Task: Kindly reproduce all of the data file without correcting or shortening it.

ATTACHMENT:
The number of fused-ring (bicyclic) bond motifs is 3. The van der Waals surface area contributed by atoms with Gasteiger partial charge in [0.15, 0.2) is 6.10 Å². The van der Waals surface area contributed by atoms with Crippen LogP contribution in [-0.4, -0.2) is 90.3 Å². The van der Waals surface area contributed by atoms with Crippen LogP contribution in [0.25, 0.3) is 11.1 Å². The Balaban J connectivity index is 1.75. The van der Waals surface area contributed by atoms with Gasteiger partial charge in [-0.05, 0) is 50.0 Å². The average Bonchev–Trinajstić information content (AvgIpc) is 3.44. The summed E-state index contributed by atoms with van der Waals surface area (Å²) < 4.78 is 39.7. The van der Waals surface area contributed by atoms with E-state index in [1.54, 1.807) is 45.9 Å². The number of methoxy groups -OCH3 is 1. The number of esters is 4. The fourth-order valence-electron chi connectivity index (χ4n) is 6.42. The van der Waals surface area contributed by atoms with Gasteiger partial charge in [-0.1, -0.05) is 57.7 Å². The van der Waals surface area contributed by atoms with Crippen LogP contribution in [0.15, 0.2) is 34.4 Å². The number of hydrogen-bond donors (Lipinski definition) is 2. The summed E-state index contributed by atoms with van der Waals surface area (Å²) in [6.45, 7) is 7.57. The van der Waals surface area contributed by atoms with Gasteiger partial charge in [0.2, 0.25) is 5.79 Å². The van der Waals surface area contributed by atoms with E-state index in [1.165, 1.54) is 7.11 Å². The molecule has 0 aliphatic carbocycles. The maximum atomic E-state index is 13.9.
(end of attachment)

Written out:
The number of fused-ring (bicyclic) bond motifs is 3. The van der Waals surface area contributed by atoms with Gasteiger partial charge in [0.15, 0.2) is 6.10 Å². The van der Waals surface area contributed by atoms with Crippen LogP contribution in [-0.4, -0.2) is 90.3 Å². The van der Waals surface area contributed by atoms with Crippen LogP contribution in [0.25, 0.3) is 11.1 Å². The Balaban J connectivity index is 1.75. The van der Waals surface area contributed by atoms with Gasteiger partial charge in [-0.05, 0) is 50.0 Å². The average Bonchev–Trinajstić information content (AvgIpc) is 3.44. The summed E-state index contributed by atoms with van der Waals surface area (Å²) < 4.78 is 39.7. The van der Waals surface area contributed by atoms with E-state index in [1.54, 1.807) is 45.9 Å². The number of methoxy groups -OCH3 is 1. The number of esters is 4. The fourth-order valence-electron chi connectivity index (χ4n) is 6.42. The van der Waals surface area contributed by atoms with Gasteiger partial charge in [-0.1, -0.05) is 57.7 Å². The van der Waals surface area contributed by atoms with Crippen LogP contribution in [0.15, 0.2) is 34.4 Å². The number of hydrogen-bond donors (Lipinski definition) is 2. The summed E-state index contributed by atoms with van der Waals surface area (Å²) in [6.45, 7) is 7.57. The van der Waals surface area contributed by atoms with Gasteiger partial charge in [0.2, 0.25) is 5.79 Å². The van der Waals surface area contributed by atoms with E-state index in [1.165, 1.54) is 7.11 Å². The molecule has 0 aliphatic carbocycles. The maximum atomic E-state index is 13.9.